Medication is used on a case-by-case basis and is often used to control the unpleasant symptoms of benzodiazepine withdrawal. We may slowly taper down these medications as you learn more adaptive ways of coping. Other people may require more long-term medication management in an effort to control symptoms of mental health disorders, such as depression.

Individual therapy is provided so that you can spend time working one-on-one with a therapist. You may discuss the problems benzo abuse has caused in your life and decide upon proper ways to handle these challenges. You may also discuss your triggers for using, which can help immensely to reduce your risk for relapse.

Group therapy: Often seen as the best way to manage addictions in the long term, we offer a number of group therapy sessions that can help you bond and work alongside others who are struggling with similar addictions. Group topics vary but often include the need for medication compliance, ways to manage unpleasant side effects of medications, and ways in which you can prevent relapse.

Family therapy allows you to work with your family and include them in your recovery process. During family sessions, you will work with your loved ones to mend any broken relationships and we will provide education about addiction and recovery and teach your loved ones ways in which they can assist you during your recovery. Family involvement is often one of the most important aspects of successful addiction recovery.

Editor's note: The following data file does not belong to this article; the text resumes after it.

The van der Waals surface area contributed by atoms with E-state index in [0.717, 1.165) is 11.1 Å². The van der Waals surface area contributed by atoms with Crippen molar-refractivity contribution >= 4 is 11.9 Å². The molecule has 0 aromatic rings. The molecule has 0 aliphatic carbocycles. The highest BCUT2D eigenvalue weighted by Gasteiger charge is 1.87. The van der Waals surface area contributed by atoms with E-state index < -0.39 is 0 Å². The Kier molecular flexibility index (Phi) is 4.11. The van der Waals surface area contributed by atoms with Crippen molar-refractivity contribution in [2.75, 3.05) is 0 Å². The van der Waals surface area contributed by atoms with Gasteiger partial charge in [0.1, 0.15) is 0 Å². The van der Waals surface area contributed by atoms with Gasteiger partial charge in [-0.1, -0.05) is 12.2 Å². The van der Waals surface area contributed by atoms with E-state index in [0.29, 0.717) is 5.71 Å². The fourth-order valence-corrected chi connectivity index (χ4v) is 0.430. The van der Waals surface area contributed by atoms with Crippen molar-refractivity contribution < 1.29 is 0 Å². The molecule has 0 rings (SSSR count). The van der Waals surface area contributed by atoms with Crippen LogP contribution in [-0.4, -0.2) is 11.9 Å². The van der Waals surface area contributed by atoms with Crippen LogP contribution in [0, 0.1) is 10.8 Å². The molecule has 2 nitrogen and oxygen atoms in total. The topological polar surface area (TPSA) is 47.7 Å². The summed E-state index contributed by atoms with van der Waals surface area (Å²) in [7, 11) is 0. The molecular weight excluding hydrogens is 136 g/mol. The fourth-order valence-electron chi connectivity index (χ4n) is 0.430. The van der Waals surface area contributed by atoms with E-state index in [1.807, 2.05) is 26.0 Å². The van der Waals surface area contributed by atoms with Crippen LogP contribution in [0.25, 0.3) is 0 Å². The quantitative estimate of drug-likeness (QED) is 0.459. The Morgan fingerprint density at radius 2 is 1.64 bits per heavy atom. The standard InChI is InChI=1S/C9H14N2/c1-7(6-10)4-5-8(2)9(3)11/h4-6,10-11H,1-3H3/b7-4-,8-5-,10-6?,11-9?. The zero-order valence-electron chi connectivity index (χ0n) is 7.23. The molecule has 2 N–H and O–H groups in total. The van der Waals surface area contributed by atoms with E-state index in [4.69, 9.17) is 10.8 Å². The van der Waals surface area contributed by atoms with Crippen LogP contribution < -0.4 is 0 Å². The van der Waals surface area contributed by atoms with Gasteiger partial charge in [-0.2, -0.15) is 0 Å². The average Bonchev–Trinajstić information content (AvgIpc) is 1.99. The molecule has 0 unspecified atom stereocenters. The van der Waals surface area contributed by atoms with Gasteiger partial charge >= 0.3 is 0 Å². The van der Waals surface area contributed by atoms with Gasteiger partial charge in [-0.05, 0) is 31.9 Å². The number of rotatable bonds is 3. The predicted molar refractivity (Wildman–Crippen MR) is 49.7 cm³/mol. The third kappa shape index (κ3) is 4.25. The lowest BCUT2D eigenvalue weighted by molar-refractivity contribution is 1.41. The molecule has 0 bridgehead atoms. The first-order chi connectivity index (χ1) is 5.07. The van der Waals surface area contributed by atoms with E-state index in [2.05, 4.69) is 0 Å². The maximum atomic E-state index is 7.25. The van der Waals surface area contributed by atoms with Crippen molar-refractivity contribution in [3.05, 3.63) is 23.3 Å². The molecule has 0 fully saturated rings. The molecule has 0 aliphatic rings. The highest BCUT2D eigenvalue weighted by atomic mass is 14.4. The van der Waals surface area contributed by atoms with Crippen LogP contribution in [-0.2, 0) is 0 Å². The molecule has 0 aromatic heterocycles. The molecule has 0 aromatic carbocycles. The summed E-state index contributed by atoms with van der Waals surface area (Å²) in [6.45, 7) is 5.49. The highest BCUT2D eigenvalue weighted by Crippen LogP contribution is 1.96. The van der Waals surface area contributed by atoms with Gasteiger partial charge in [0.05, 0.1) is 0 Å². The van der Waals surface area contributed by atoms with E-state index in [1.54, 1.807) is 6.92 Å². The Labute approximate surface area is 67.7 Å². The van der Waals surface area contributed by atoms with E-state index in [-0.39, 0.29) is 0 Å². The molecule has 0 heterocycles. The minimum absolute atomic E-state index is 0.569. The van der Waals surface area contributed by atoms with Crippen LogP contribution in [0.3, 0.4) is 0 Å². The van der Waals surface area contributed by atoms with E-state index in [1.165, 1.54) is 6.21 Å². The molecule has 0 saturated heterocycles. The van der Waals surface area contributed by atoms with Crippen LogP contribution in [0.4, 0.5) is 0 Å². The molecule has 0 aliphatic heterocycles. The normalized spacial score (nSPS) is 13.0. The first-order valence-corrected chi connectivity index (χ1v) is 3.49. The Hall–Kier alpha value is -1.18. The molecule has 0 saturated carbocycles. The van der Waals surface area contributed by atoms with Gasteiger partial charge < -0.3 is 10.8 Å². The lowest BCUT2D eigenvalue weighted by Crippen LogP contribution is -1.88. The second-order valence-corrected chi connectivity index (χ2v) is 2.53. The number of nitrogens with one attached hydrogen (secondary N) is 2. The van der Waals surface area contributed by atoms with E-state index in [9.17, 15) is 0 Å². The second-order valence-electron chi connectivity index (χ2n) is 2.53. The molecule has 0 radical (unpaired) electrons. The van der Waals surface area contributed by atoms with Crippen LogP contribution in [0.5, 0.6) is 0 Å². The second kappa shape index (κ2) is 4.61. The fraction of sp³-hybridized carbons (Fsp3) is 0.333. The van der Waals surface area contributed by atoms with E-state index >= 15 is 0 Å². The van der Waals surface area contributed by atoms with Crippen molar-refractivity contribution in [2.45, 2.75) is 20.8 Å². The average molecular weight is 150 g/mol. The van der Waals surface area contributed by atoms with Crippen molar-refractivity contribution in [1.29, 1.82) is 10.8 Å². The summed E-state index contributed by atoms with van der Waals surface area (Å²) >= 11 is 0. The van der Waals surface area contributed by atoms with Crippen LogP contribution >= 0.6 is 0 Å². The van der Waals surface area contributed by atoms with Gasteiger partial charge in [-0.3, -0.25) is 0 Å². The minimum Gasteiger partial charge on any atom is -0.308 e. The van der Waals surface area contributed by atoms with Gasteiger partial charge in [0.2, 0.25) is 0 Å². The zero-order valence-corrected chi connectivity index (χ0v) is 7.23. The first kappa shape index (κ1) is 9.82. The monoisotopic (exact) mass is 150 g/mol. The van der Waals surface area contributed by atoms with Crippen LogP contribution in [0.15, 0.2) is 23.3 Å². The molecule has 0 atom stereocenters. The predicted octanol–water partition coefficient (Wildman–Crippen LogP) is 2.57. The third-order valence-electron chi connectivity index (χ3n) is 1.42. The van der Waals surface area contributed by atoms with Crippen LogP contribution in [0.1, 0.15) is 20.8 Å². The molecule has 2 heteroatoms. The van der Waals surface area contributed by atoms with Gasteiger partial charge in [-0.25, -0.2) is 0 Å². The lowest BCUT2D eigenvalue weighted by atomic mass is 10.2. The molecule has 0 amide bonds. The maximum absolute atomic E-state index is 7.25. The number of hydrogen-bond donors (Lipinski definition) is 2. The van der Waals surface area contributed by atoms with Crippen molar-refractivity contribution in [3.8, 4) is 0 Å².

Continuing Care and Levels of Care

As discharge approaches, you will work closely with your treatment team and case manager to determine the most appropriate aftercare options for you. Many of our clients choose to step down from our inpatient program into one of our structured outpatient programs. We offer both an intensive outpatient program (IOP) and partial hospitalization program (PHP). Both programs provide therapy during the day as you spend your evenings and weekends reintegrating back into your life. Depending upon care needs, others may be ready to discharge home with referrals to our traditional outpatient program, local support groups, and applicable community resources.

get confidential help now: (614) 532-4307 Email Us